An ideal op-amp has no current flow at the inputs. The world is not ideal.
In the real world, tiny amounts of current actually do flow into both the non-inverting and inverting inputs of your component. These currents are referred to as the input bias currents, IB+ and IB-. The causes of them are inherent to the design of the op-amp. They are used to bias the internal FETs or BJTs that make up the internal circuitry of the part. As with the input offset voltage, the non-inverting and the inverting bias current values may be very close, but not the same. The difference of the two values, (IB+) – (IB-), is the Input Offset Current.
The bias currents are important, because they will create a voltage across any input impedance that might exist. Consider a very simple example: you have a DC signal source that is very, very high impedance, let’s say 1MΩ, so you want to buffer it. With an idea op-amp (the one with no current at the inputs), then VIN would equal the VOUT.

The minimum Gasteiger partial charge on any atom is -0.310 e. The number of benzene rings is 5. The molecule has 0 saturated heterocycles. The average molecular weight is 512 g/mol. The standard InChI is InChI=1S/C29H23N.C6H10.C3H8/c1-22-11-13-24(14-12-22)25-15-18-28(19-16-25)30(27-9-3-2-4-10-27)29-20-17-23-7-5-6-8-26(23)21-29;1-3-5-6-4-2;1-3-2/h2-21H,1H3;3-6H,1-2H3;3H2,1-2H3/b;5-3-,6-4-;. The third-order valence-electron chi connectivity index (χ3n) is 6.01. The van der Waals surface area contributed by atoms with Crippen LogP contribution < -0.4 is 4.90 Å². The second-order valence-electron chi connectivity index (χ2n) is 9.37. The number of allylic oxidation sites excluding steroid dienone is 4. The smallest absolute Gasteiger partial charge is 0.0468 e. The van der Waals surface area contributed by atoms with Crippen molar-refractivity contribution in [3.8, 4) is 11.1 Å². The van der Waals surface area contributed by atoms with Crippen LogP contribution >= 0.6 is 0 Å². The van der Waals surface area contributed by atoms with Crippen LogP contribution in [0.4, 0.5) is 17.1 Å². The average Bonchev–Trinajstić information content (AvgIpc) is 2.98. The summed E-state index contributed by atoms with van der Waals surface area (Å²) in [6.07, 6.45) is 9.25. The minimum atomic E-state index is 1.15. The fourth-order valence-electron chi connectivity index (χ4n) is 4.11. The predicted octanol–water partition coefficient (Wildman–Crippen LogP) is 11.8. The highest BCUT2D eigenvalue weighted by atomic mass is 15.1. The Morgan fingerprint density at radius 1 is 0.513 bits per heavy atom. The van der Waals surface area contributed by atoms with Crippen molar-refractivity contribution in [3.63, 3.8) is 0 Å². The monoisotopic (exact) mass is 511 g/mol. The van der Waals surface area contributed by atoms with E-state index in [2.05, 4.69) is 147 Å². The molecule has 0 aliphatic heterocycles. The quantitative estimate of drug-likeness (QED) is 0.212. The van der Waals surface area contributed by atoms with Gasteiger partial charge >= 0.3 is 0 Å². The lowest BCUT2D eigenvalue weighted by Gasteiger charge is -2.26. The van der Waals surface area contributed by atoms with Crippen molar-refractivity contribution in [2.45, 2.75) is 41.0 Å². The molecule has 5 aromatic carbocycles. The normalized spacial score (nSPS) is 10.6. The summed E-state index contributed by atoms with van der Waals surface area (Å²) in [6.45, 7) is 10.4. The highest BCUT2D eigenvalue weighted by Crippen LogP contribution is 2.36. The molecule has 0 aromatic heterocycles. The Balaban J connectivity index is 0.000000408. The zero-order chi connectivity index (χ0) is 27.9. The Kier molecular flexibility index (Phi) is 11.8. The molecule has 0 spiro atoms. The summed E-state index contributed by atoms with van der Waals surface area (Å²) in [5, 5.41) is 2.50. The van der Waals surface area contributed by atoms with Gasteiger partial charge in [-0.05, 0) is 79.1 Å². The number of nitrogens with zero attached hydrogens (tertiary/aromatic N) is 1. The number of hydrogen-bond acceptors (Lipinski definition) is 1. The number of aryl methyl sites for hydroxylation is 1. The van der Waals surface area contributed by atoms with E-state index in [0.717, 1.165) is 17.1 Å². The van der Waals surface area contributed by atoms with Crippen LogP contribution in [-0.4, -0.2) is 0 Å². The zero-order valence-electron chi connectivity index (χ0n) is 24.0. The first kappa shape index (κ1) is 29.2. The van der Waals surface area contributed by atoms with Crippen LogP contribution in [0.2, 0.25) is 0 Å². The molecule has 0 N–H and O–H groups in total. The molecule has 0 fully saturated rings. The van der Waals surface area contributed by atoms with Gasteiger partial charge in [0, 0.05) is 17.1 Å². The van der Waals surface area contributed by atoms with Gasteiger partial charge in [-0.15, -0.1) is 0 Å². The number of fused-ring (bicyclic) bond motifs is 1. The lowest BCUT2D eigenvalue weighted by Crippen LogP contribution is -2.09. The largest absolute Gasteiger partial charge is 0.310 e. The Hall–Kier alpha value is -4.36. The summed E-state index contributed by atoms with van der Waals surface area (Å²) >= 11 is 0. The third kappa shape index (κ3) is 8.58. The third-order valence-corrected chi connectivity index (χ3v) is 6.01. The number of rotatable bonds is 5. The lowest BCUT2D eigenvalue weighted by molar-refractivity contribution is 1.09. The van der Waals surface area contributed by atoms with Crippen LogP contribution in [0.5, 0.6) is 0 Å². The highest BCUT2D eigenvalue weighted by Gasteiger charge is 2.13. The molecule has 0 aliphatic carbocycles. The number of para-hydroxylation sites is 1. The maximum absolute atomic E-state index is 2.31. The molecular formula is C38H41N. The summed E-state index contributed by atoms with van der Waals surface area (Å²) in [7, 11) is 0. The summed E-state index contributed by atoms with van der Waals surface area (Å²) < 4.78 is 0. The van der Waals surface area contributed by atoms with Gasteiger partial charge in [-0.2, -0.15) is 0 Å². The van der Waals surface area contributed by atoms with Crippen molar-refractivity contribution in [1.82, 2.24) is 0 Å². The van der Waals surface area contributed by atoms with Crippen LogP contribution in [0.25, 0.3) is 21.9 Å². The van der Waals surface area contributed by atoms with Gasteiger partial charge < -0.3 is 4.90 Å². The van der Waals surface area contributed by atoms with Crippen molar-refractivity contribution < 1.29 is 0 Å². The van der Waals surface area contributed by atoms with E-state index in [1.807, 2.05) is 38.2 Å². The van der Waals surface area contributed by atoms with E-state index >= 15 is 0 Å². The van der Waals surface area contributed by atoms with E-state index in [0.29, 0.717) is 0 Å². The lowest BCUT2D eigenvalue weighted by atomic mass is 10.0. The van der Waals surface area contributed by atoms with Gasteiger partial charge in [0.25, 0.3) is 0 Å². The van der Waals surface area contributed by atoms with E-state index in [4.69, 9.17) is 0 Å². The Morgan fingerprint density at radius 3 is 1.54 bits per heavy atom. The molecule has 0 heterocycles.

However, if the bias current is even as small as 7nA (that’s “nano”, not “micro”!), Ohm’s law says that 0.000000007A X 1000000Ω = 0.007V … 7mV of error in your output, and that value may be too high for many circuits.
Reducing the Impact of Input Bias Current
Most obviously, the smaller the value specified in the datasheet, the less error introduced by that value into your design. Similarly, many op-amps actually have input bias current cancellation built into the device which can be denoted by (the marketing blurb at the top of the datasheet) having an input bias current value that very nearly equals the Input Offset Current. Finally, the use of an input bias current resistor, specified as the value of R1 and R2 in parallel, ensures that voltages created by the bias current on both inputs are exactly the same. That eliminates the output error.
Here are some example components…
|MC33078DR Op-Amp||Typical Input Bias Current 300nA|
|OPA400GPZ Op-Amp||Typical Input Bias Current 0.75nA|
|LM324N Op-Amp||Typical Input Bias Current -20nA|